India reigned for years as the world’s most dominant business process outsourcing (BPO) destination, but times have changed.
According to trade association Nasscom, the Indian BPO industry has just seen its largest employment drop in seven years, while its information technology (IT) sector saw its second year of increasing unemployment. As India adjusts to changing expectations and demand, new regions are emerging as powerful IT outsourcing hubs.
One such country, known as a small but mighty outsourcing powerhouse in the Asia-Pacific, is Vietnam. It’s a country few would think to equate with Silicon Valley but one with a tech spirit and talented population that reminds many of the industrious beginnings of America’s storied technology epicenter.
The History Of Global IT Outsourcing In Vietnam
The fact is, IT outsourcing in Vietnam is fairly young. More than a decade ago, Harvey Nash, the company where I have worked since 2005 — and a few other multinational technology corporations, including Intel and Oracle — began tapping into the growing tech workforce in Vietnam. In addition to developing new policies that appealed to tech businesses, the Vietnamese government had invested heavily in STEM education, and the result was a workforce rich in skilled technologists.
Since then, the Vietnamese tech and outsourcing industries have grown steadily. In 2017, Vietnam rose by five places in the Global Services Location Index, a ranking of software outsourcing services from consulting firm A.T. Kearney.
The country’s outsourcing success has become a competitive concern for its Indian counterpart as companies like Intel, IBM, Samsung Display, Nokia and Microsoft continue to invest in Vietnam.
What Surprises Outsiders?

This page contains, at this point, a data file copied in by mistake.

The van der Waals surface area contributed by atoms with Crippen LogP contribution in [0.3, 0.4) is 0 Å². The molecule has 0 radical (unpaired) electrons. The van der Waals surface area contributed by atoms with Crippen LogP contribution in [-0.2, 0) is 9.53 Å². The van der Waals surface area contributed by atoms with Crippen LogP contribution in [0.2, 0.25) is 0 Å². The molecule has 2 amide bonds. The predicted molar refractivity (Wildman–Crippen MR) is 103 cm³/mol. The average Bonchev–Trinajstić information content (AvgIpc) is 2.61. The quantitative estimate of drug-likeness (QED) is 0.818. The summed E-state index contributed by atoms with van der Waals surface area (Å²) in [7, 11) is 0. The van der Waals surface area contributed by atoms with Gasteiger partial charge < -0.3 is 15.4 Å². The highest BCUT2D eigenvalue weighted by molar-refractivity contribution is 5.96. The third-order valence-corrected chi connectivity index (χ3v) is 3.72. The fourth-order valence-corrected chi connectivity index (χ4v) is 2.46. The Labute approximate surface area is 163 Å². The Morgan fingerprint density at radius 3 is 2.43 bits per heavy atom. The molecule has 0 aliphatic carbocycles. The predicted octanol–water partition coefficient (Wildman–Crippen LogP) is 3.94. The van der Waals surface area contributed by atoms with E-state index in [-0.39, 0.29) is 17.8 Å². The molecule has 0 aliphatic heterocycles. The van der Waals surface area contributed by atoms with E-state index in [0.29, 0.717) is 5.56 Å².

In my experience, some Western business leaders expect rigidness from Vietnamese outsourcing providers. Sometimes it’s assumed based on what they think operations must be like in a socialist republic with a history of Communist political influence. Sometimes it’s a lack of insight into the Vietnamese culture. What they find inside Vietnam, however, is a highly adaptive approach to work and tech.
Rapid change has defined the Vietnamese economy, which has evolved from its agrarian foundation to become a modern, business-driven marketplace. Vietnam joined the World Trade Organization (WTO) in 2007 and has striven to make it easier for Western companies to establish a footprint in Vietnam. Western investment is widely seen as good for economic growth, and over the last 10 years, I have seen firsthand how the cultural comfort with change has yielded a highly adaptive IT workforce. Technology specialists in Vietnam are comfortable with quickly becoming a natural extension of global clients, ready to challenge norms and bring innovative ideas to the table. The education system is striving to ensure that “English becomes a second language at universities rather than just a foreign language,” sending a strong signal that English proficiency is important for Vietnam.